Families often wonder whether children should be allowed to witness a dog’s euthanasia. The great majority of dog euthanasias proceed in an exceptionally peaceful and serene manner. The fear of the unknown is often worse than experiencing what actually occurs, so if a child expresses a desire to be present, it is generally best to respect those wishes. If, however, a child is adamant about not wanting to attend the euthanasia, those wishes should also be respected. Having infants and toddlers present is more a matter of logistics, since they will not have long term memories of the event.
The question of whether other pets should be present also frequently arises. As long as they are not going to be disruptive, it is generally best to let them make the choice for themselves. They can stay nearby or remove themselves to another part of the house depending on their emotional state. If other pets have been in a separate location during the euthanasia, it is often helpful to let them spend some time with the body. Many animals seem to comprehend death, but an inexplicable disappearance can be harder to come to terms with.
Where to Euthanize Your Dog: Considering Your Options
The next question to be answered regarding euthanasia is, “Where?” Most owners elect to take their dogs to the veterinary clinic. This can be a good choice, particularly if the dog is comfortable travelling and is not anxious about visiting the clinic, but in-home euthanasias provide a compelling alternative. When a dog is euthanized at home, many potential stressors can be avoided. Also, it is a simple matter for as many people or pets to attend as wish to. Finally, having the veterinarian come to you eliminates the drive home from the clinic, which potentially carries some risk if the driver is very upset. Many veterinary clinics will provide in-home euthanasia services to their clients, or if they can’t, they will refer you to a mobile veterinarian who can.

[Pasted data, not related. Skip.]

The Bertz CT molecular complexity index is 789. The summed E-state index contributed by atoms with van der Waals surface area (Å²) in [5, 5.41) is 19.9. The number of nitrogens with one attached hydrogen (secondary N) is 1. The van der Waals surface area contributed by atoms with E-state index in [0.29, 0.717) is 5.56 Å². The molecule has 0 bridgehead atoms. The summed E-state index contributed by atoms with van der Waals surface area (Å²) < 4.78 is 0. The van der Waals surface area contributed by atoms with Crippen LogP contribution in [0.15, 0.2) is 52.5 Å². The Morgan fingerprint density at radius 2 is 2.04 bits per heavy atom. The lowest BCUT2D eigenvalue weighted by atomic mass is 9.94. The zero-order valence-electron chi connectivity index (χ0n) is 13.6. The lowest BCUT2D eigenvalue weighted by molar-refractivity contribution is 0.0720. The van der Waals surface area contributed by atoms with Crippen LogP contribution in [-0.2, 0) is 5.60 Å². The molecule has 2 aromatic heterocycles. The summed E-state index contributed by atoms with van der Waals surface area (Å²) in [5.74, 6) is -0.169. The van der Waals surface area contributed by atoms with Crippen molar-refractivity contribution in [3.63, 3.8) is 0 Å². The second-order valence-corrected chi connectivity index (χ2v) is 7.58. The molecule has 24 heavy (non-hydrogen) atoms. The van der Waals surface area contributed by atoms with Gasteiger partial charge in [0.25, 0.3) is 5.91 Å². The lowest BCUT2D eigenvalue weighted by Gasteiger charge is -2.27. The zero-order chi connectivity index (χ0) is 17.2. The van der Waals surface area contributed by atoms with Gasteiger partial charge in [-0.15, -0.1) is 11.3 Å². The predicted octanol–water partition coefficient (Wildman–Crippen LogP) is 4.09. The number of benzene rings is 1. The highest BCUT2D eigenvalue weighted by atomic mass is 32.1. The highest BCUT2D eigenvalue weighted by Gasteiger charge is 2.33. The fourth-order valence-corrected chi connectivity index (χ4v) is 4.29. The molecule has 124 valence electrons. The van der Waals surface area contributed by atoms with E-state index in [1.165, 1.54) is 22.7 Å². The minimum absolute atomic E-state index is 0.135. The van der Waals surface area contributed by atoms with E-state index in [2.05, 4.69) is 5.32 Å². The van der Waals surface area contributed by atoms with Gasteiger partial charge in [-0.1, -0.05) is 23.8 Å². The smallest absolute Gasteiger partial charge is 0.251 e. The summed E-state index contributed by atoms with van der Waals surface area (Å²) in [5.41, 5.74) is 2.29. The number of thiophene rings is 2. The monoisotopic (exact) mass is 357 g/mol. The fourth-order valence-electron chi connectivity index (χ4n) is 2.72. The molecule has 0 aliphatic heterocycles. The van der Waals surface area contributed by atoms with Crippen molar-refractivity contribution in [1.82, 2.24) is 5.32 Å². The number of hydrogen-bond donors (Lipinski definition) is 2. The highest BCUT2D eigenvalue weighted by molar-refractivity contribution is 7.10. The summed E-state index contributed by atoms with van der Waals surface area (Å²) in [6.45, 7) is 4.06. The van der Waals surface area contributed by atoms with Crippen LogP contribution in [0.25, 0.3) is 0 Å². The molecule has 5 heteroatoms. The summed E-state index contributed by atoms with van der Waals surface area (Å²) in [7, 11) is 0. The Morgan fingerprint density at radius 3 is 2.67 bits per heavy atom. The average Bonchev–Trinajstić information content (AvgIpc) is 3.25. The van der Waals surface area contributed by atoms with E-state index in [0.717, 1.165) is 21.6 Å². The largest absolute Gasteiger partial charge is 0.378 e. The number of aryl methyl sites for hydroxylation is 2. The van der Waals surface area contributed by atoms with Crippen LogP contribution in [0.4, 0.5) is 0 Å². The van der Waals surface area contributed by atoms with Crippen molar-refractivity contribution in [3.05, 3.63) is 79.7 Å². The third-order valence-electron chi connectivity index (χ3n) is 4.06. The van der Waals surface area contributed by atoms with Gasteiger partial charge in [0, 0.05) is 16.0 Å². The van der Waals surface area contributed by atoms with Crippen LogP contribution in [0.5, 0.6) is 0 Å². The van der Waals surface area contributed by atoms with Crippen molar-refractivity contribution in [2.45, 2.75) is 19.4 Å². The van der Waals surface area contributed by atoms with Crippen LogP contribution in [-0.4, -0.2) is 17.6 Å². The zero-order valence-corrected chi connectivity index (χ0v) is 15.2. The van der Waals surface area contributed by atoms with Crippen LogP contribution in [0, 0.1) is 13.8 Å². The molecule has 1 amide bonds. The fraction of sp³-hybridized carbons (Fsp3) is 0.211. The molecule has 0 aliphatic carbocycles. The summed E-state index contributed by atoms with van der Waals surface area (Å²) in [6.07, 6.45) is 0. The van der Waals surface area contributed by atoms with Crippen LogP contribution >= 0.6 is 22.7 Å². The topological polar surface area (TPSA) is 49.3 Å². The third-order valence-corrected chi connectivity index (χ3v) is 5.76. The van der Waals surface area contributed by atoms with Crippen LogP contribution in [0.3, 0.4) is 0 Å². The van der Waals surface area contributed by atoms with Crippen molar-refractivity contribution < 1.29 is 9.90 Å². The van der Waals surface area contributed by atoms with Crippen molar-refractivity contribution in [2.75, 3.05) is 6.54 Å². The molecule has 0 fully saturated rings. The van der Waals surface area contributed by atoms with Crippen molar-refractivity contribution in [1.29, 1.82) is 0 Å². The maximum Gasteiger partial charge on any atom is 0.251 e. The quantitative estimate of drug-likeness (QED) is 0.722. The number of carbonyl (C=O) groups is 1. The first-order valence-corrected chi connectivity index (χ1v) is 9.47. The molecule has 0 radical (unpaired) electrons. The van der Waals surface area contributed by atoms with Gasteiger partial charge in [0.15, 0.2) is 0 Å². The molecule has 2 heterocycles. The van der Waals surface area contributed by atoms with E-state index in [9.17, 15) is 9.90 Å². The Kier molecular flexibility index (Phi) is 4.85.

If you choose to euthanize your dog at home, pick a location (inside or outside if the weather permits) where your dog is comfortable and everyone can easily gather. It is possible that your dog might lose bladder or bowel control during the procedure, but the veterinarian should be prepared with absorbent pads or towels to prevent your house from becoming soiled. The veterinarian will also provide or arrange for transportation of your dog’s body to a crematory, cemetery, etc., if you so desire.
In cases where expenses must be held to an absolute minimum, many humane societies will provide free or low-cost euthanasias to community members. Be aware that in most cases, you will not be allowed to be present during the procedure, however.
When to Euthanize Your Dog
Now that you have decided to humanely euthanize and have the ‘who and where’ decisions made, the final question that needs to be answered is, “When?” The goal of euthanasia is both to relieve and prevent suffering; in other words, to maximize the good and minimize the bad. When euthanasia is thought of in this way, it becomes obvious that there is no one right time to proceed. Euthanize early and you can prevent a whole lot of suffering, but you’ll also be eliminating some of the good days. Euthanize late and you can savor those good times, but the cost is putting your dog through avoidable stress and discomfort. Add to this the fact that decisions about when to euthanize must not only take into consideration the needs of the dog but also the welfare of the entire family, and it becomes obvious that determining the “perfect” time to euthanize is an impossibility.
So what is a pet parent to do? Keeping a quality of life diary for terminally ill patients is immensely helpful. Every day, on a scale of one to five (one being very poor and five being excellent), note how your dog is eating, drinking, urinating, defecating, and give an overall rating for his pain control, anxiety level, activity, and interest in family life. When you notice a sustained, downward trend in any of these criteria, or, even more importantly, several criteria at once, the end is quite near no matter what you do, and the benefits of delaying euthanasia are questionable at best. Increasing the level of palliative care or scheduling euthanasia are your only humane options.
Once this point is reached, call your veterinarian and discuss your options. Know that if you make an appointment for euthanasia and your dog rallies, you can always reschedule. But keep in mind the adage that veterinarians who specialize in end of life care believe to be all too true, “Better a week too early than an hour too late.”